Leon "Ndugu" Chancler
|Birth name||Leon Chancler|
|Born||July 1, 1952|
Shreveport, Louisiana, U.S.
|Died||February 3, 2018 (aged 65)|
Los Angeles, California, U.S.
|Genres||Jazz, jazz fusion, pop, funk|
Leon "Ndugu" Chancler (/
Born in Shreveport, Louisiana, on July 1, 1952, Leon Ndugu Chancler was the last child of seven children from the union of Rosie Lee and Henry Nathaniel Chancler. In 1960 the family relocated to Los Angeles, California. Chancler began playing drums when he was thirteen years old. He would publicly reminisce about being asked to leave a classroom for continuously tapping on the desk, only to be later heard tapping on the poles in the hallway. His love for the drums took over while attending Gompers Junior High School and it became his lifelong ambition. He graduated from Locke High School having been heavily involved in playing there with Willie Bobo and the Harold Johnson Sextet. He graduated from California State University, Dominguez Hills with a degree in music education. By then he had already performed with the Gerald Wilson Big Band, Herbie Hancock, and recorded with Miles Davis, Freddie Hubbard, and Bobby Hutcherson.
He recorded as a sideman in jazz, blues, and pop music, including the iconic and instantly recognizable drums on "Billie Jean" by Michael Jackson. In 1982, he received a Grammy nomination for Best Rhythm & Blues song, for co-writing "Let It Whip" made famous by the Dazz Band. He worked with George Benson, Stanley Clarke, The Crusaders, George Duke, Herbie Hancock, John Lee Hooker, Hubert Laws, Thelonious Monk, Jean-Luc Ponty, Lionel Richie, Kenny Rogers, Patrice Rushen, Santana, Frank Sinatra, Donna Summer, The Temptations, Tina Turner, and Weather Report.
In 2006, he became an Adjunct Assistant Professor of Jazz Studies at the University of Southern California and taught at the Stanford Jazz Workshop in California for three weeks every summer. He was a member of the Percussive Arts Society.
Personal life and death
Ndugu grew up active in his church and was mentored and influenced by many strong men that helped shape his life after the absence of his father at age 13. His older brother Londell was a major support and motivation to him. When his mother was diagnosed with diabetes, Ndugu cared for her until her death in 1994.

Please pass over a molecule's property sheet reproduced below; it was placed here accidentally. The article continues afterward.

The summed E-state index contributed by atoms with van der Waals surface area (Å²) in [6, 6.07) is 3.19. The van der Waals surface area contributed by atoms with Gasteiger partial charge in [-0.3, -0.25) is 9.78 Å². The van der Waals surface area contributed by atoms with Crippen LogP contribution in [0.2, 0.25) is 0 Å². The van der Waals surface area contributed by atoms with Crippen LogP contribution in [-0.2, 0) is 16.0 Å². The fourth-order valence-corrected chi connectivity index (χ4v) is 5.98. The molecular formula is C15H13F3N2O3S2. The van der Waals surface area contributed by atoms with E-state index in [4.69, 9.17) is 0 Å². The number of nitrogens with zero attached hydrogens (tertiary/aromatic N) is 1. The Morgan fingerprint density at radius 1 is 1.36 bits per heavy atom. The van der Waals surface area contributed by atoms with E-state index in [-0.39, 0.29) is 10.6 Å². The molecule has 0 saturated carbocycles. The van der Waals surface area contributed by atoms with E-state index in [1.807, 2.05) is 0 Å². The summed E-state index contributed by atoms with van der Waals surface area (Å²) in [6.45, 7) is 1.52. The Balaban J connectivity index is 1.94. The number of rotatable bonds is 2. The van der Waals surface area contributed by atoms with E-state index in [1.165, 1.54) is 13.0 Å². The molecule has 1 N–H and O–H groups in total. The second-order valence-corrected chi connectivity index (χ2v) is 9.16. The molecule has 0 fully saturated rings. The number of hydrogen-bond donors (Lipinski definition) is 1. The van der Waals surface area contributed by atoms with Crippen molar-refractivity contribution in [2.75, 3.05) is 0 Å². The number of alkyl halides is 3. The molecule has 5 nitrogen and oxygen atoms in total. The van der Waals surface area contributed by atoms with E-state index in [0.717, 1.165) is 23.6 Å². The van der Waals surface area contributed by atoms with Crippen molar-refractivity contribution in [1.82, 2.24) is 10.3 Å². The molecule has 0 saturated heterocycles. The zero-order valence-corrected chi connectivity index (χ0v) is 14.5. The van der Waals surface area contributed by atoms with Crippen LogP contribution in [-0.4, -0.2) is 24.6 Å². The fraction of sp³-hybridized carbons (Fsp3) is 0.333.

Chancler had one child, son Rashon Chafic Chancler, with Vicki Guess. Family was important to him and he had many godchildren, nieces, and nephews.
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With Miles Davis
- Miles Davis at Newport 1955-1975: The Bootleg Series Vol. 4 (Columbia Legacy, 2015)
With Michael Jackson
With Eddie Harris
- Excursions (Atlantic, 1966–73)
With Hampton Hawes
With Joe Henderson
- The Elements (Milestone, 1974)
With Harold Land
With George Duke
- Feel (Verve, 1974)
With Azar Lawrence
- Bridge into the New Age (Prestige, 1974)
With Julian Priester
- Love, Love (ECM, 1973)
With Lalo Schifrin
- No One Home (Tabu, 1979)
With Weather Report
- Tale Spinnin' (Columbia, 1975)
- on YouTube
- Wynn, Ron. "Leon 'Ndugu' Chancler Biography". AllMusic. All Media Network. Retrieved February 6, 2018.
- "Thriller (1982)". albumlinernotes. Retrieved 2018-09-19.
- "Legendary Jazz and Popular Music Drummer Ndugu Chancler Shares 60 Years of Life and Music" (PDF). USC Thornton School of Music. September 23, 2012.
- "Leon "Ndugu" Chancler". GRAMMY.com. May 14, 2017. Retrieved February 4, 2018.
- Anderson, Daniel (February 5, 2018). "In memoriam: drummer Leon 'Ndugu' Chancler, 65". University of Southern California.
- "Ndugu Chancler Profile". Stanford Jazz Workshop. Retrieved February 6, 2018.
- Mattingly, Rick. "Ndugu Chancler (1952-2018)". Percussive Arts Society. Retrieved February 6, 2018.
- Pareles, Jon (February 7, 2018). "Leon (Ndugu) Chancler, Versatile Drummer, Is Dead at 65". The New York Times.
- Kreps, Daniel (February 4, 2018). "Ndugu Chancler, Drummer on Michael Jackson's 'Billie Jean,' Dead at 65". Rolling Stone. ISSN 0035-791X.